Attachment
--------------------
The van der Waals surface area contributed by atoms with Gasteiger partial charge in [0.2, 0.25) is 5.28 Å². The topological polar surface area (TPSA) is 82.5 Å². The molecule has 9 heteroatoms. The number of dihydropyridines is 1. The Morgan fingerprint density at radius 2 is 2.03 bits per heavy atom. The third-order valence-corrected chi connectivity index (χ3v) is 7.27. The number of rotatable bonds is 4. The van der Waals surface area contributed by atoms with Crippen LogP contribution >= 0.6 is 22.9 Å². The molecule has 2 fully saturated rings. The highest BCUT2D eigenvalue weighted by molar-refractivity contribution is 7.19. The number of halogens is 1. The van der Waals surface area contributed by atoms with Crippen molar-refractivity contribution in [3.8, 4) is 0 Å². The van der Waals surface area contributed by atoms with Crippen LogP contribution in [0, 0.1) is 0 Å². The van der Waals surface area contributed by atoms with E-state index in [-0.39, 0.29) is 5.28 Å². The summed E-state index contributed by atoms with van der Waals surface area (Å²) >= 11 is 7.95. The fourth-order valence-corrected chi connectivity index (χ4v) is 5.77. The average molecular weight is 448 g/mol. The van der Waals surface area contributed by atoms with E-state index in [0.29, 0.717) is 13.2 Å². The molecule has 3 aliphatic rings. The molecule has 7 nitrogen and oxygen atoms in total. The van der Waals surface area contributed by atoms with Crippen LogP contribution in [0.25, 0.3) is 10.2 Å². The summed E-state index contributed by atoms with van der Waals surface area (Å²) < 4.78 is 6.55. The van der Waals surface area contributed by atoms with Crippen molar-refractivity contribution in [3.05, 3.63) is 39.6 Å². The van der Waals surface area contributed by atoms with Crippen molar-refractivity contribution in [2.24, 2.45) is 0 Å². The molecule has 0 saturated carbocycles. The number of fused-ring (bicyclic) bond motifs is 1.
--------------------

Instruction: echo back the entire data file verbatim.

The van der Waals surface area contributed by atoms with Gasteiger partial charge in [0.2, 0.25) is 5.28 Å². The topological polar surface area (TPSA) is 82.5 Å². The molecule has 9 heteroatoms. The number of dihydropyridines is 1. The Morgan fingerprint density at radius 2 is 2.03 bits per heavy atom. The third-order valence-corrected chi connectivity index (χ3v) is 7.27. The number of rotatable bonds is 4. The van der Waals surface area contributed by atoms with Crippen LogP contribution >= 0.6 is 22.9 Å². The molecule has 2 fully saturated rings. The highest BCUT2D eigenvalue weighted by molar-refractivity contribution is 7.19. The number of halogens is 1. The van der Waals surface area contributed by atoms with Crippen molar-refractivity contribution in [3.8, 4) is 0 Å². The van der Waals surface area contributed by atoms with Crippen LogP contribution in [0, 0.1) is 0 Å². The van der Waals surface area contributed by atoms with E-state index in [-0.39, 0.29) is 5.28 Å². The summed E-state index contributed by atoms with van der Waals surface area (Å²) >= 11 is 7.95. The fourth-order valence-corrected chi connectivity index (χ4v) is 5.77. The average molecular weight is 448 g/mol. The van der Waals surface area contributed by atoms with E-state index in [0.29, 0.717) is 13.2 Å². The molecule has 3 aliphatic rings. The molecule has 7 nitrogen and oxygen atoms in total. The van der Waals surface area contributed by atoms with Crippen LogP contribution in [0.25, 0.3) is 10.2 Å². The summed E-state index contributed by atoms with van der Waals surface area (Å²) < 4.78 is 6.55. The van der Waals surface area contributed by atoms with Crippen molar-refractivity contribution in [3.05, 3.63) is 39.6 Å². The van der Waals surface area contributed by atoms with Crippen molar-refractivity contribution in [2.24, 2.45) is 0 Å². The molecule has 0 saturated carbocycles. The number of fused-ring (bicyclic) bond motifs is 1.